Calibrate podcasts are a series of guided mindfulness podcast sessions created by expert psychologists. We understand that mindfulness in not just about finding a place of calm and clarity in the mind, it is also about consciously being able to shift our mindset. In doing so we are better able to deal with the situation at hand, whether that is leading a productive meeting with confidence or re-calibrating our mind on our way home from work to allow us to be in the right frame of mind to interact positively with our loved ones.

Calibrate Starter Series Podcasts

Calibrate Starter Series gets you familiar with the core principles of mindfulness in it’s Starter Pack, which consists of five, ten minute guided mindfulness sessions. In order to feel the positive benefits of the program it is suggested that you complete the Starter Series - one ten minute session each day for five days - preferably at the same time each day.

Starter series 1

Starter series 2

Starter series 3

Starter series 4

Starter series 5

Stress Series Podcasts

Once you have completed the Starter Series, you can then listen to the Stress Series to assist you in gaining clarity, perspective and developing key skills to assist you in dealing with stress.
Link to stress podcasts

Stress series 1

Stress Series 2

Stress Series 3

Stress Series 4

Stress Series 5

Staying connected

The UK government commissioned over 400 experts in psychology, psychiatry, neuroscience, education, and economics from across the world to review current knowledge on mental health and well-being. The research shows there are some simple evidence-based strategies that everyone can incorporate into their life which promote wellbeing and resilience:

  1. Connect: Talk & listen, be there and feel connected
  2. Give: Your time, your words and your presence
  3. Take notice: Remember this simple things that give you joy
  4. Keep learning: Experience new experiences, see opportunities and surprise yourself
  5. Be active: Do what you can, enjoy what you do and move your mood.

Below are few resources to help you connect with the people around you. Think of these connections as the cornerstones of your life and invest time in developing them. Building these connections will support and enrich you every day.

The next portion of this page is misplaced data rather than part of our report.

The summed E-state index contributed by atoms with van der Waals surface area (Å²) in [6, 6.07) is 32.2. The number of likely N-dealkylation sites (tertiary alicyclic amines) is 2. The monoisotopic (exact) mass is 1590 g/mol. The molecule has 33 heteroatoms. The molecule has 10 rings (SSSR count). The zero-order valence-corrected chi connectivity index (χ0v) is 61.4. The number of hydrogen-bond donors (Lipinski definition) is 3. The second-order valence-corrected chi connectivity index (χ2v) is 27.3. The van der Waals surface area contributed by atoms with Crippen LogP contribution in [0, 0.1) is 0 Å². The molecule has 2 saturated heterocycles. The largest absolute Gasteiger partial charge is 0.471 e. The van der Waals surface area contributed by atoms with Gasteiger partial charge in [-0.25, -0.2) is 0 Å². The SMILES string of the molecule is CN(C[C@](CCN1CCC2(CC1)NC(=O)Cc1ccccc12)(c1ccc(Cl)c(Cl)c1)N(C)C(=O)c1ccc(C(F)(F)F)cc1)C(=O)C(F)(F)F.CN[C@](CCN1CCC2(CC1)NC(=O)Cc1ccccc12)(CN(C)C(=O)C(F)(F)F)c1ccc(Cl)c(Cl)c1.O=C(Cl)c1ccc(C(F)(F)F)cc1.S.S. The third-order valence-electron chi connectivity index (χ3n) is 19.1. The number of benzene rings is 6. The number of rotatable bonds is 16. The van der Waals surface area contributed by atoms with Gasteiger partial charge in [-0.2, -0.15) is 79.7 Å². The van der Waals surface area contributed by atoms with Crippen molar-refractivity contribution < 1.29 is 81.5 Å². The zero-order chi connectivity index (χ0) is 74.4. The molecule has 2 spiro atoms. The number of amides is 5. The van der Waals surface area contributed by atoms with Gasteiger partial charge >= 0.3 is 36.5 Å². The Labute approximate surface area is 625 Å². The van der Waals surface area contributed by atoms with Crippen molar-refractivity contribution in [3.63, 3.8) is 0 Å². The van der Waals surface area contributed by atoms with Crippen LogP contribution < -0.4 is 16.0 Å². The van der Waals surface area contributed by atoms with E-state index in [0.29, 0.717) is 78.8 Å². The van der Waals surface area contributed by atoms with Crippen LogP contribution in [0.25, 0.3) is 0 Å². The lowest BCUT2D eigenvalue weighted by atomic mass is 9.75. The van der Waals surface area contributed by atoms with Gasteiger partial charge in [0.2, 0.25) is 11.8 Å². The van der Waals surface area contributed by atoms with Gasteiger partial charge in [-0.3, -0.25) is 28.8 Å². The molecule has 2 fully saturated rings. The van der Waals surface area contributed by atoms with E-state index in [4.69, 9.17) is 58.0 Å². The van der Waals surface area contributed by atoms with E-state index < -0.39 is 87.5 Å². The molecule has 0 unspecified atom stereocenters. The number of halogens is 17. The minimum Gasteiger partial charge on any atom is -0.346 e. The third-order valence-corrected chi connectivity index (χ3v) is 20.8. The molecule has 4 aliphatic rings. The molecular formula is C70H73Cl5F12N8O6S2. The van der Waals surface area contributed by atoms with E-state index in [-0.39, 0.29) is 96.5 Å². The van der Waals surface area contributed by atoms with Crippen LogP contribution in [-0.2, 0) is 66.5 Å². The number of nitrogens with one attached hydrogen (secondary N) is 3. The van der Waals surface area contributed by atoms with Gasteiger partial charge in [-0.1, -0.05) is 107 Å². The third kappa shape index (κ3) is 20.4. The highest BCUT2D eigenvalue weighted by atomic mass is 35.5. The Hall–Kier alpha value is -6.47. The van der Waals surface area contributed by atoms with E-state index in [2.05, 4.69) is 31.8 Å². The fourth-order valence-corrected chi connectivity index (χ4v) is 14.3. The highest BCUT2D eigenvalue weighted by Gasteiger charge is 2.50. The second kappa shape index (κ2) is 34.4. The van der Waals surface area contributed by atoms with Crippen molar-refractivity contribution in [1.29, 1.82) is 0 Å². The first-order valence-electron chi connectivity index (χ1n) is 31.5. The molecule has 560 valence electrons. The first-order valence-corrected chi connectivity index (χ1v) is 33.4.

Staying connected factsheet

Supportive friendships factsheet

Work-life balance strategies factsheet

Almost half of all Australians will experience a mental health concern in their life. Therefore, it’s likely that someone in your life will need you at some point. Support can make a big difference, and there’s a lot we can do to assist someone experiencing poor mental health. But it’s common to avoid offering support because of concerns about saying or doing the wrong thing.

In this section, you will find resources and tools to help you support your colleagues in the workplace and play an active role in supporting a mentally healthy workplace.

How did your behaviour change?


If you’re worried about someone, have a conversation

Having a conversation with a colleague who may be struggling with their mental health could be the first step towards that person seeking help and finding a solution.


R U OK?

Mental health stigma Factsheet

How do I support someone Factsheet

Peer Support Factsheet

Head up - supporting others

Go to Heads up to find information on supporting others, such as:

  • Are they ok?
  • Starting a conversation
  • Helping a workmate
  • Suicide prevention
  • Workplace bullying

Below is a list of current relevant policies, procedures and workplace documents.

Procedurespadlock

TfNSW

RMS

Attendance and Overtime Procedure
Flexible and Standard Working Hours Procedure